For 3-7th graders: How can we “honour thy father and thy mother”?
Created by educators Naomi Baumgarten & Curricula team. Lifeforce in Later Years; www.L-i-L-Y.org | T.917-775-1199
This project requires the teacher to help students connect to the right answers (in red) to questions that will help prepare them for honoring their forefathers and mothers.
Teacher asks these two questions, writing on board (1) Who are the fathers and mothers of the fathers and mothers? The grandparents of course. Once this is clear, the second one should be written: (2)Should they be honored by their children, grandchildren, and even great grandchildren? Why? The more honor, the better! So, what about seniors that never had any children? Should they be honored? Did they function as teachers, guiding forces, helpers in the lives of those who needed it? Why not assume that they performed similar acts to parents? Why not help all older seniors who need help?
Ask students to write down the thoughts and feeling they have when they hear the phrase ‘elderly people.’ The teacher can ask students to choose a sentence to share with the group. A discussion can follow, depending on time.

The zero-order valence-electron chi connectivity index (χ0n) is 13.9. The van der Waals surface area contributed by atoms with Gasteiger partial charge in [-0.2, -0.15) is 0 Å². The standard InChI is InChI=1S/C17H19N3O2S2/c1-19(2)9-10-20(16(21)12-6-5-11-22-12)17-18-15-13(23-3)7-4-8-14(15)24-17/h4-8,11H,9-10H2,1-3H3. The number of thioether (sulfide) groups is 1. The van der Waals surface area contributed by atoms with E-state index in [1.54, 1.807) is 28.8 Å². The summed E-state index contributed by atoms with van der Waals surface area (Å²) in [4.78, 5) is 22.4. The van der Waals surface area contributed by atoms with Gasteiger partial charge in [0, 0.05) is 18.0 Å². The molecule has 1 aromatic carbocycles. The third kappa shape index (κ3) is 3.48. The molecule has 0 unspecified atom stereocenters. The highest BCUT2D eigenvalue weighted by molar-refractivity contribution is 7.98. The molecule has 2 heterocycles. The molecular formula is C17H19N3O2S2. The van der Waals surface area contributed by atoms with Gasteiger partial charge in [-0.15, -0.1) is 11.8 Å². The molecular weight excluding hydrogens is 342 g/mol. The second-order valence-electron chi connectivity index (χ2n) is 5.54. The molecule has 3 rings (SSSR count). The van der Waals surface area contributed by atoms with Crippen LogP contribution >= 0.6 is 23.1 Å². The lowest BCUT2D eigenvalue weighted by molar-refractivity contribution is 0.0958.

Ask students to respond in writing: What are all of the things you need in order to feel healthy, comfortable and happy in the course of a week, both physical and otherwise if this is appropriate for your students. Sleep, nourishment, ability to hear, see, walk, move about freely, see friends, play ball, play games, respect, receive/give love, to be able to do things independently, get homework done correctly, do well in school, etc.
Then, through discussion, help students make the connection to the elderly population. Help students to understand that elderly people have the same needs, but that there are several factors which sometimes prevent these needs from being met. Children may come up with some of these: limited eyesight, limitations in hearing, mobility issues, living far from friends and family. Let them know that sometimes, with good care, older seniors can live long and happy lives. For example, we know of a senior living on 112th Street in Manhattan who is 107 years old. Let them know that CONTACT WITH OTHER PEOPLE can contribute to this care.
Children can learn that OCTOBER 1st is the UN Day to Celebrate Older People and, in the state of NY, October 1st has been legally proclaimed “Love An Elder Day”!
Contact An Elder: Let students know that through making and sending a greeting card to an elderly relative or neighbor who they know or have seen, they will be adding to the amount of contact that an elderly person has. They can be honored and feel that people have not forgotten them just because they are not able to get out so often.